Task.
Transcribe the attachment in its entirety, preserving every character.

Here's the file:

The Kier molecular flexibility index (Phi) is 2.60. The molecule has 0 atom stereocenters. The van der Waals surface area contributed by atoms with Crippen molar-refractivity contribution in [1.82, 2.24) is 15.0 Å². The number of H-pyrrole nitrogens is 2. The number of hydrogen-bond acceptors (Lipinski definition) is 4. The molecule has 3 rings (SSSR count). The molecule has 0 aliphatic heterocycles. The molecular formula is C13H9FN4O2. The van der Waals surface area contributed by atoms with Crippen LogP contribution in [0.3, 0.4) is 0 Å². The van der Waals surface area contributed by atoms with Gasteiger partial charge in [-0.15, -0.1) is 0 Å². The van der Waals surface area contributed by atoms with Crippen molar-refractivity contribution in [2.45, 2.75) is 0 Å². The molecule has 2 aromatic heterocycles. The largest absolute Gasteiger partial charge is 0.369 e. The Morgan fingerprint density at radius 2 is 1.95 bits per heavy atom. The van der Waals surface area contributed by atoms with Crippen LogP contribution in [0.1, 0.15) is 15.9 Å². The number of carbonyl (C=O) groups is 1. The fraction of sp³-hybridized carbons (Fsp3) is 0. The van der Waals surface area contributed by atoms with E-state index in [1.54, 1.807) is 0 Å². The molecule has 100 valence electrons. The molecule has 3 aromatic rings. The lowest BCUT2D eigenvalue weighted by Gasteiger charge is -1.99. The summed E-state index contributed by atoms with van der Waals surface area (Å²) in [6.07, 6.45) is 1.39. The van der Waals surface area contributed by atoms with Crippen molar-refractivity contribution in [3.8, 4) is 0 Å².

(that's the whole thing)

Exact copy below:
The Kier molecular flexibility index (Phi) is 2.60. The molecule has 0 atom stereocenters. The van der Waals surface area contributed by atoms with Crippen molar-refractivity contribution in [1.82, 2.24) is 15.0 Å². The number of H-pyrrole nitrogens is 2. The number of hydrogen-bond acceptors (Lipinski definition) is 4. The molecule has 3 rings (SSSR count). The molecule has 0 aliphatic heterocycles. The molecular formula is C13H9FN4O2. The van der Waals surface area contributed by atoms with Crippen LogP contribution in [0.3, 0.4) is 0 Å². The van der Waals surface area contributed by atoms with Gasteiger partial charge in [-0.15, -0.1) is 0 Å². The van der Waals surface area contributed by atoms with Crippen molar-refractivity contribution in [2.45, 2.75) is 0 Å². The molecule has 2 aromatic heterocycles. The largest absolute Gasteiger partial charge is 0.369 e. The Morgan fingerprint density at radius 2 is 1.95 bits per heavy atom. The van der Waals surface area contributed by atoms with Crippen LogP contribution in [0.1, 0.15) is 15.9 Å². The number of carbonyl (C=O) groups is 1. The fraction of sp³-hybridized carbons (Fsp3) is 0. The van der Waals surface area contributed by atoms with E-state index in [1.54, 1.807) is 0 Å². The molecule has 100 valence electrons. The molecule has 3 aromatic rings. The lowest BCUT2D eigenvalue weighted by Gasteiger charge is -1.99. The summed E-state index contributed by atoms with van der Waals surface area (Å²) in [6.07, 6.45) is 1.39. The van der Waals surface area contributed by atoms with Crippen molar-refractivity contribution in [3.8, 4) is 0 Å².